Since delivering a free-as-in-beer printed magazine to subscribers isn't feasible, do you see a lesson in the FSM sales model for software developers?
To be honest the short answer is no. I think writing software and writing magazines (and documentation in general) are very different things. FSM's model is basically "subscribers get the newest magazine, non-subscribers get six-week-old issues." This works because the delay is not great. Applying this principle to software doesn't really work. There are security bugs to be fixed, patches to be accepted, and so on.
What I do think, though, is that this model should be followed by other magazines and publications. I worked in the magazine industry in Europe for five years. The amount of wonderful articles locked away forever is just not acceptable. Making articles accessible on a Web site for free (as in beer) is not enough. Contents need to be free -- under the GNU Free Documentation License, a Creative Commons license, or simply a verbatim-copying-only license. That's the only way to ensure that contents will stay alive forever -- or at least as long as at least one person wants them published.
In Issue 1 of FSM, you describe the technical work involved in creating the magazine. Were there unique technical problems using completely Free Software to create the first issue?
First of all, a disclaimer: our system is based nearly entirely on free software. Unfortunately, there is still one critical component [a VBA script for manipulating RTF files] which needs non-free software to run. We are planning to fix that soon.
As far as unique technical problems, I must say that, if anything, thanks to free software we managed to save phenomenal amounts of time (and therefore money). I am not talking about license fees here. I am talking about the fact that we generate the magazine's PDF automatically. There is no composition involved!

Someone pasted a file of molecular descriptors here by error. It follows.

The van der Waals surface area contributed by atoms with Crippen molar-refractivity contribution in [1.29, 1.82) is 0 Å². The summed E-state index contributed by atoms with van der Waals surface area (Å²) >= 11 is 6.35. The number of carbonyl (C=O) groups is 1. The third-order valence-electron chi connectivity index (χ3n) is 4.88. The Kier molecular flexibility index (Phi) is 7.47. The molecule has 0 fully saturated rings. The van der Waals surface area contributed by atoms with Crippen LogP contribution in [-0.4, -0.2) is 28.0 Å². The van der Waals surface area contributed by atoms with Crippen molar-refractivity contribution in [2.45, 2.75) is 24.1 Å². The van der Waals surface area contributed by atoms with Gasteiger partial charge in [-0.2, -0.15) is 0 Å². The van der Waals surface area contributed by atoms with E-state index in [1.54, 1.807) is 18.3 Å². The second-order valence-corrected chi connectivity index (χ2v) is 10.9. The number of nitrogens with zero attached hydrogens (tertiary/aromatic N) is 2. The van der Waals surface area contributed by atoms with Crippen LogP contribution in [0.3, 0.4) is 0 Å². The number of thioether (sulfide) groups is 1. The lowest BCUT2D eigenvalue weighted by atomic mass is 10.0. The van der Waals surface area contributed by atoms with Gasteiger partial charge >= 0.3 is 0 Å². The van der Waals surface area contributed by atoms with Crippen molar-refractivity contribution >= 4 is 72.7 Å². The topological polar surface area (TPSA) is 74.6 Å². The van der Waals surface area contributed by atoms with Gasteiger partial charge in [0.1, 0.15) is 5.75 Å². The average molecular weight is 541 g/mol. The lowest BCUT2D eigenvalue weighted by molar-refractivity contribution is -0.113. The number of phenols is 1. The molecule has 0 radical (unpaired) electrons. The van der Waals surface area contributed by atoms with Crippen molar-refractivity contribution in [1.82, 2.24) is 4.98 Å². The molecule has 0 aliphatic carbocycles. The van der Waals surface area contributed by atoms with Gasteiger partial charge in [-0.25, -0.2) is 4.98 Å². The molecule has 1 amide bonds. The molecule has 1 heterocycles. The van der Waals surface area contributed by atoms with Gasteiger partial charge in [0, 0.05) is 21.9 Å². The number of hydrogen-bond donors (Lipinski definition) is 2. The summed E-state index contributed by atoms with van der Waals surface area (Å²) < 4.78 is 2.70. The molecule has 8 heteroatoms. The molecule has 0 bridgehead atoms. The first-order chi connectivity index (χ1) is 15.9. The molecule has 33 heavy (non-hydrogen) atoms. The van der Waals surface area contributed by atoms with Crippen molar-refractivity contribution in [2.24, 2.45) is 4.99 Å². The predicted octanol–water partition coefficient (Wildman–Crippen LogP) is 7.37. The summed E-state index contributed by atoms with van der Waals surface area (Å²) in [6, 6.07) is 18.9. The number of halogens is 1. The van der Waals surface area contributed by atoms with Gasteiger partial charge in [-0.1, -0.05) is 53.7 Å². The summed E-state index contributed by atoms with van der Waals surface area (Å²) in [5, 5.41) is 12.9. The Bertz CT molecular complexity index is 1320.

We achieved this thanks to LaTeX and Gianluca Pignalberi, a LaTeX guru and university lecturer who decided to invest vast amounts of his time in this project. With FSM, the PDF is generated directly from the tex file, which is generated from the XML. Gianluca has to check that nothing went wrong with the conversion, but mistakes are getting less and less frequent -- and once they are fixed, they won't show up ever again!
You use GIF files on the FSM website and JPEG files in the print version of FSM. Are there plans to use the W3C-endorsed PNG file format, which has no history of patent problems?
GIF was a choice that happened nearly by accident. In fact, it was thoughtlessness on my side.
Now, many automatic scripts are based on the assumption that we have GIF files there.
JPEG was used for a similar reason. We are looking into converting all the images to PNG, but it will take time.
It's a typical example of the mistakes you can make when you start fresh, even if you are a freedom advocate. There are a million things to do, and by the end of the month you've made one or two mistakes which you really shouldn't have made, and that will take quite some time to fix.